50.54

0.92

53.97*

0.61

0.636 0.176 0.008 0.149 0.016 0.014

0.011 0.004 0.0002 0.003 0.0002 0.0002

0.648 0.170 0.008 0.144 0.016 0.014

0.009 0.002 0.0001 0.001 0.0002 0.0002

Pooled rumen fluid (50 ml) from 4 sheep was diluted 1:2 with buffer and incubated either with 0.4 g of ration (control) or 0.4 of ration and 20 mg of Chrysanthemum coronarium var. Primrose Gem for 24 h. * P<0.05.

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Fig. 2. Influence of Chrysanthemum parthenium on metabolism of LA in ruminal fluid from sheep receiving a mixed grass hay/concentrate diet. LA was added to an initial concentration of 0.2 g/l and C. parthenium to 5 g/l. (a) LA (䊉,), SA (, ♦). (b) VA (, ). Closed symbols are from incubations with LA alone; open symbols are from incubations with LA + C. parthenium. Results are mean ± SE from four sheep.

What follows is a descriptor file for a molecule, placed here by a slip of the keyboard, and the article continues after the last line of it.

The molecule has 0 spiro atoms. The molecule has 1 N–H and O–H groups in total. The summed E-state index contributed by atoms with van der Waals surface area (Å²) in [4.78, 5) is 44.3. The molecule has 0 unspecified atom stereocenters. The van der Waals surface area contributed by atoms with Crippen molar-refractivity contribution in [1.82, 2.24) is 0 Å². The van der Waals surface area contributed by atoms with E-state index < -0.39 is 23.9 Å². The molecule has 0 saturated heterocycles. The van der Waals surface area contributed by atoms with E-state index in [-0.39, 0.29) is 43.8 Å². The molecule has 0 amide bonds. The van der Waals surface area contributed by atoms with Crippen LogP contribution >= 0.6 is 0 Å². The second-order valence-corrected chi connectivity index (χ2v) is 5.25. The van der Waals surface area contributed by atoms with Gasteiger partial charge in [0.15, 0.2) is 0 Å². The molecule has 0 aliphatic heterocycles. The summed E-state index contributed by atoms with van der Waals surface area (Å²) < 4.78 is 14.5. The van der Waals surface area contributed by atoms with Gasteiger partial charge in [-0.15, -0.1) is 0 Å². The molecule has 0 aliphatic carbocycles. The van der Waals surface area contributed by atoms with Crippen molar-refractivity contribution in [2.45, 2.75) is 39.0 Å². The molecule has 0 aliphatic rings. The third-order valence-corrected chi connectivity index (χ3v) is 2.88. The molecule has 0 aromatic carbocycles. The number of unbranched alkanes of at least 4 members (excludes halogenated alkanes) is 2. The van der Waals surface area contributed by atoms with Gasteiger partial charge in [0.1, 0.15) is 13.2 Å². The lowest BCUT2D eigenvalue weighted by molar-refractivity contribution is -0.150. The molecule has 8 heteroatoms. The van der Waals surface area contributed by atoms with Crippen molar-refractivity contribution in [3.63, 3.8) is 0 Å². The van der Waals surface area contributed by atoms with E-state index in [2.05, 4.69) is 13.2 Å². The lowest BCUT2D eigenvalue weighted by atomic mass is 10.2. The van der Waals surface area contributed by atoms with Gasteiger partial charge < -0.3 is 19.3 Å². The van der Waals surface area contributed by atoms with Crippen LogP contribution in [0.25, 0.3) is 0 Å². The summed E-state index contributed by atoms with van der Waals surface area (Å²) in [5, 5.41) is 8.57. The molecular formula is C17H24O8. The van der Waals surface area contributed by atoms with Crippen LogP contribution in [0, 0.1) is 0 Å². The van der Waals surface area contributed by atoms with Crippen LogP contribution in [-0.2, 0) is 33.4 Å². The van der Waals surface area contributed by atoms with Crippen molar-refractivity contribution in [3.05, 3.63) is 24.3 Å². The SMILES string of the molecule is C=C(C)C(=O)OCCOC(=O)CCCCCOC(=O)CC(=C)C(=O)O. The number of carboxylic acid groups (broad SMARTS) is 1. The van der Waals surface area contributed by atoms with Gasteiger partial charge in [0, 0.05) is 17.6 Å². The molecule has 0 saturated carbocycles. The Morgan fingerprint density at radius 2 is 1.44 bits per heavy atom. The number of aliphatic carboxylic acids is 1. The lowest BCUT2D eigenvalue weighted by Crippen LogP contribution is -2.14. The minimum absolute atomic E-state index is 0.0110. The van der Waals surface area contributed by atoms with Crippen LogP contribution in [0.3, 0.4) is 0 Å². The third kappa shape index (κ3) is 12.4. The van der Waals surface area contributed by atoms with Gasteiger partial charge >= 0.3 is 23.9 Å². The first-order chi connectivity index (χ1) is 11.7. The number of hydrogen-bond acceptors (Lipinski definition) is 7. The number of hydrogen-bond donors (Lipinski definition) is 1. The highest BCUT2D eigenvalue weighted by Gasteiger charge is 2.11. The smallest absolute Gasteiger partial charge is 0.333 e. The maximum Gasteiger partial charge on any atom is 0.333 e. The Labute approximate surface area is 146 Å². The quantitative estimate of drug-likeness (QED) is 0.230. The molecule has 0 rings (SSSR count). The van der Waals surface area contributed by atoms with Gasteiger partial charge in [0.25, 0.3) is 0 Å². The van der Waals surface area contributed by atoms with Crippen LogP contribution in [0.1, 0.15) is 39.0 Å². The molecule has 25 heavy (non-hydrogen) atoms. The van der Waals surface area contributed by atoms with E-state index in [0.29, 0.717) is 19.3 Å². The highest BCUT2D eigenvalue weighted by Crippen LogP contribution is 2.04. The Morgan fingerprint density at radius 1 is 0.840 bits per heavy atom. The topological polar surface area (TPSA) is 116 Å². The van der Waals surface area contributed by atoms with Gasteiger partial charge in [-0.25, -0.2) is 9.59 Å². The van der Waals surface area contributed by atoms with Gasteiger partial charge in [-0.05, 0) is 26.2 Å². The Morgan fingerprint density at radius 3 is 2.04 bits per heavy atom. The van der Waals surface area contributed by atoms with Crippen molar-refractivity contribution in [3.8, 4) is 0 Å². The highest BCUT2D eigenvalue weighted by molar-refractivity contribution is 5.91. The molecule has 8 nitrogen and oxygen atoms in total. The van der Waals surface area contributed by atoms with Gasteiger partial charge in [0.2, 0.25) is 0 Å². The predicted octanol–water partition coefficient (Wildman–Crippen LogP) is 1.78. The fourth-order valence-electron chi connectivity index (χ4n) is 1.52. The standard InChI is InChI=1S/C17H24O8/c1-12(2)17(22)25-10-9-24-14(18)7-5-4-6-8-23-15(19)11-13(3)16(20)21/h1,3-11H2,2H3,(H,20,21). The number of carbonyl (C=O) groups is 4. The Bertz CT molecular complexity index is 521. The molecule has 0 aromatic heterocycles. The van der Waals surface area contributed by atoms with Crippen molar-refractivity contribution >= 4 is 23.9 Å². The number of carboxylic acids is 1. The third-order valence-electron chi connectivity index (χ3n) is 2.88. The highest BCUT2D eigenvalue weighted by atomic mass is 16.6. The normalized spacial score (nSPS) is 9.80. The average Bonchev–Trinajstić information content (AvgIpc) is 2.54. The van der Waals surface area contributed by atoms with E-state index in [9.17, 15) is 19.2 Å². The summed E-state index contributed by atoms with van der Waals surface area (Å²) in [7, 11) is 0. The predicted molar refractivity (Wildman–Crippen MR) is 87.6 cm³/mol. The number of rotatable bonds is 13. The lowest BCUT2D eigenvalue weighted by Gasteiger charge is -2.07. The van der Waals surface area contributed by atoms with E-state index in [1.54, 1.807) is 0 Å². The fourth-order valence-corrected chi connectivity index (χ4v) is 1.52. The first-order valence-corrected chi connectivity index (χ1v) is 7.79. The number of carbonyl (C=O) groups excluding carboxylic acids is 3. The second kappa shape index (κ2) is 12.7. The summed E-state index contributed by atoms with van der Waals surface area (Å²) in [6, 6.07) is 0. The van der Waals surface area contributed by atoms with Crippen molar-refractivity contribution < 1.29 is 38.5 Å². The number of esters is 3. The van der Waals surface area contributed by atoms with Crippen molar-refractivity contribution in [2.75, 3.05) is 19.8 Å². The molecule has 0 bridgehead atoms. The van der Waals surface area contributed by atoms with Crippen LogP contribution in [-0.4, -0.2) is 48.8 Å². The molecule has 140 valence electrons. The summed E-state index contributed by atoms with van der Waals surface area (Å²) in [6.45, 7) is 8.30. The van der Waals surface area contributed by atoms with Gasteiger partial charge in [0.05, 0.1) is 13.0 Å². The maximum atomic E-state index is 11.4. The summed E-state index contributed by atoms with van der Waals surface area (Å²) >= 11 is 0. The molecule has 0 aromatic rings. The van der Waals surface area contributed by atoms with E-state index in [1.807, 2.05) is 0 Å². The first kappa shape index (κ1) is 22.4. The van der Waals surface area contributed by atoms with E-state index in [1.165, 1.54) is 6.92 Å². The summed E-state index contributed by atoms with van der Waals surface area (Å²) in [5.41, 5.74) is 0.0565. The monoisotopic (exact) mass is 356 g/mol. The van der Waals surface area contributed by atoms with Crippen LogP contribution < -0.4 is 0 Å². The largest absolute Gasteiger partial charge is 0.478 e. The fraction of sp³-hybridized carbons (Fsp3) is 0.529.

Table 2 Composition of solid-phase (Soxhlet) extracts of Chrysanthemum coronarium var. Primrose Gem, and their effects on LA metabolism by B. proteoclasticus. Soxhlet fraction

b

None Ether Chloroform Ethyl acetate Acetone Methanol Water a b * **

DM extracted (mg)a

– 24.4 25.3 22.1 41.1 96.3 121.2

From an initial DM of 0.5 g. Solvent only, DMSO. P<0.05. P<0.001.

LNA content (mg/g DM extracted)

Incubation of LA with B. proteoclasticus, 4 h

Mean

LA loss (mg/l)

RA formed (mg/l)

trans-9,trans-11-18:2 formed (mg/l)

Mean

SE

Mean

SE

Mean

SE

36.65 33.95 21.47** 32.99* 34.43 32.92* 34.99

1.03 0.12 1.22 0.76 1.42 0.39 0.62

27.84 25.31 15.33** 26.38 26.57* 25.15* 24.89

0.84 0.55 1.15 0.64 0.17 0.22 0.29

3.36 3.30 2.50 3.76 3.78 3.85 4.63*

0.33 0.26 0.06 0.30 0.20 0.17 0.23

– 33.8 19.9 0 0 0 0

SE

– 1.54 0.65